BREAKING: @AP finds Clinton reached the number of delegates needed to clinch the Democratic nomination for president.
From the AP:
An Associated Press count of pledged delegates won in primaries and caucuses and a survey of party insiders known as superdelegates shows Clinton with the overall support of the required 2,383 delegates. Now the presumptive nominee, she will formally accept her party’s nomination in July at the Democratic National Convention in Philadelphia.
Further, U.S. Political Editor David Scott for the Associated Press , explains why Hillary Clinton is now being identified by AP as the “presumptive nominee” of the Democratic Party:
It takes 2,383 delegates to win the nomination of the Democratic Party, and our count finds that Hillary Clinton has reached that number. Most are pledged delegates won in a primary or caucus. Some are superdelegates, who have unequivocally told AP they will vote for her next month at the party’s convention.
Clinton is now the “presumptive nominee,” because according to our count, she now has enough delegates backing her candidacy to win the nomination.
AP will not call her the “nominee” until she reaches that milestone in Philadelphia next month, when the party’s delegates formally cast their vote at the convention.
See AP’s delegate tracker: https://interactives.ap.org/2016/delegate-tracker/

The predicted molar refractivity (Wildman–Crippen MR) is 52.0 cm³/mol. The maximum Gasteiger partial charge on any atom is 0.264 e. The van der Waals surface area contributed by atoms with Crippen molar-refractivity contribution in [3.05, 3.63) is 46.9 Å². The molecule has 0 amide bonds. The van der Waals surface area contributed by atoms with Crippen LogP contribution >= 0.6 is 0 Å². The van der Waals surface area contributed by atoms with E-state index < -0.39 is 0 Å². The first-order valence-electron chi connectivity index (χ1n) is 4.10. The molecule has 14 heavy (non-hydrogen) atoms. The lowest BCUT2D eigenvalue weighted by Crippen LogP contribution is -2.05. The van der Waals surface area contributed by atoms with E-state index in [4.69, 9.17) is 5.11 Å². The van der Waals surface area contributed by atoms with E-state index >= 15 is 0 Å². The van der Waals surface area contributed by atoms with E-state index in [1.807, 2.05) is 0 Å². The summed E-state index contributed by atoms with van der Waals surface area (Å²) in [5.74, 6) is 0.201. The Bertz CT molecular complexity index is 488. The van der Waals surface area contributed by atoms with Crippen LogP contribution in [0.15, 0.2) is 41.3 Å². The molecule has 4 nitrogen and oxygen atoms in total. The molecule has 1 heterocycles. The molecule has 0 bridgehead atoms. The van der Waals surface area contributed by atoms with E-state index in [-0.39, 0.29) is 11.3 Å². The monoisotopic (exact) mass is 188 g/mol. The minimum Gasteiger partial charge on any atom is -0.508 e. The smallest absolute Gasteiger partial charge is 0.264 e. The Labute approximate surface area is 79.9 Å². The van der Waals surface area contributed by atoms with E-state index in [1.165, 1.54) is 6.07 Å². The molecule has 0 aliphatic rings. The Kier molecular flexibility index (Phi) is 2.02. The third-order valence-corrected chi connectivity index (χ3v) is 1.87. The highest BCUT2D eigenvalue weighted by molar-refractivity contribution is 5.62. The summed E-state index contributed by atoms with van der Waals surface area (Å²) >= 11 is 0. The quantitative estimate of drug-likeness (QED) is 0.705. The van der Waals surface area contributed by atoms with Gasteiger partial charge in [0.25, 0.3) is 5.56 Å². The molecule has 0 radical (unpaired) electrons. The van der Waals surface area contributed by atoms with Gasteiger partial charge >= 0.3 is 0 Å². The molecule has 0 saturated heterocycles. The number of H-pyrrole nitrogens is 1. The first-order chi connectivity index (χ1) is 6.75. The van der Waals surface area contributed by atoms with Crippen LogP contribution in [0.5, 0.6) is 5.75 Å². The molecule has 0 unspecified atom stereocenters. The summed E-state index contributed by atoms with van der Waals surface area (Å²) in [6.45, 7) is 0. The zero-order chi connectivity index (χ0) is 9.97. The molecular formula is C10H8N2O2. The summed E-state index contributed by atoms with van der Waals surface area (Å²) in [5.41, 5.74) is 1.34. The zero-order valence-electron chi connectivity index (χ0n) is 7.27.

Clinton took to Twitter to say “thanks” but also urged Dems to vote in the final Super Tuesday contests:
The Sanders’ campaign issued this statement:
“It is unfortunate that the media, in a rush to judgement, are ignoring the Democratic National Committee’s clear statement that it is wrong to count the votes of superdelegates before they actually vote at the convention this summer,” spokesman Michael Briggs said Monday night.
“Secretary Clinton does not have and will not have the requisite number of pledged delegates to secure the nomination. She will be dependent on superdelegates who do not vote until July 25 and who can change their minds between now and then. They include more than 400 superdelegates who endorsed Secretary Clinton 10 months before the first caucuses and primaries and long before any other candidate was in the race.